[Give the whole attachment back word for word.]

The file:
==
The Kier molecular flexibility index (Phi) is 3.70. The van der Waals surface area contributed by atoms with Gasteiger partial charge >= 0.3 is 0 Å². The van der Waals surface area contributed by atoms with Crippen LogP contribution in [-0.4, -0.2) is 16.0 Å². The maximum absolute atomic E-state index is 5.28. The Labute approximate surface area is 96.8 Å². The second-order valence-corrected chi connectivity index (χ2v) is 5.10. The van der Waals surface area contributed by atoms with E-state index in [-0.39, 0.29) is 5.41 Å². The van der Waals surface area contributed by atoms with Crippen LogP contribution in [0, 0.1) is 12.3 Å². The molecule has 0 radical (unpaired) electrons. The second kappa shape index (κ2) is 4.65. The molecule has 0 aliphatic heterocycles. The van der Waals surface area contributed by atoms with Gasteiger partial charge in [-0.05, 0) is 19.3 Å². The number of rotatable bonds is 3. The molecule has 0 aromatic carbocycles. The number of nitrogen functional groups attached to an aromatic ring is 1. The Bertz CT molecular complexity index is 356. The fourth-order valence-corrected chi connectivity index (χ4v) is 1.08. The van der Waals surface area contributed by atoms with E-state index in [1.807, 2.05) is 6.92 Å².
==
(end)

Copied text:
The Kier molecular flexibility index (Phi) is 3.70. The van der Waals surface area contributed by atoms with Gasteiger partial charge >= 0.3 is 0 Å². The van der Waals surface area contributed by atoms with Crippen LogP contribution in [-0.4, -0.2) is 16.0 Å². The maximum absolute atomic E-state index is 5.28. The Labute approximate surface area is 96.8 Å². The second-order valence-corrected chi connectivity index (χ2v) is 5.10. The van der Waals surface area contributed by atoms with E-state index in [-0.39, 0.29) is 5.41 Å². The van der Waals surface area contributed by atoms with Crippen LogP contribution in [0, 0.1) is 12.3 Å². The molecule has 0 radical (unpaired) electrons. The second kappa shape index (κ2) is 4.65. The molecule has 0 aliphatic heterocycles. The van der Waals surface area contributed by atoms with Gasteiger partial charge in [-0.05, 0) is 19.3 Å². The number of rotatable bonds is 3. The molecule has 0 aromatic carbocycles. The number of nitrogen functional groups attached to an aromatic ring is 1. The Bertz CT molecular complexity index is 356. The fourth-order valence-corrected chi connectivity index (χ4v) is 1.08. The van der Waals surface area contributed by atoms with E-state index in [1.807, 2.05) is 6.92 Å².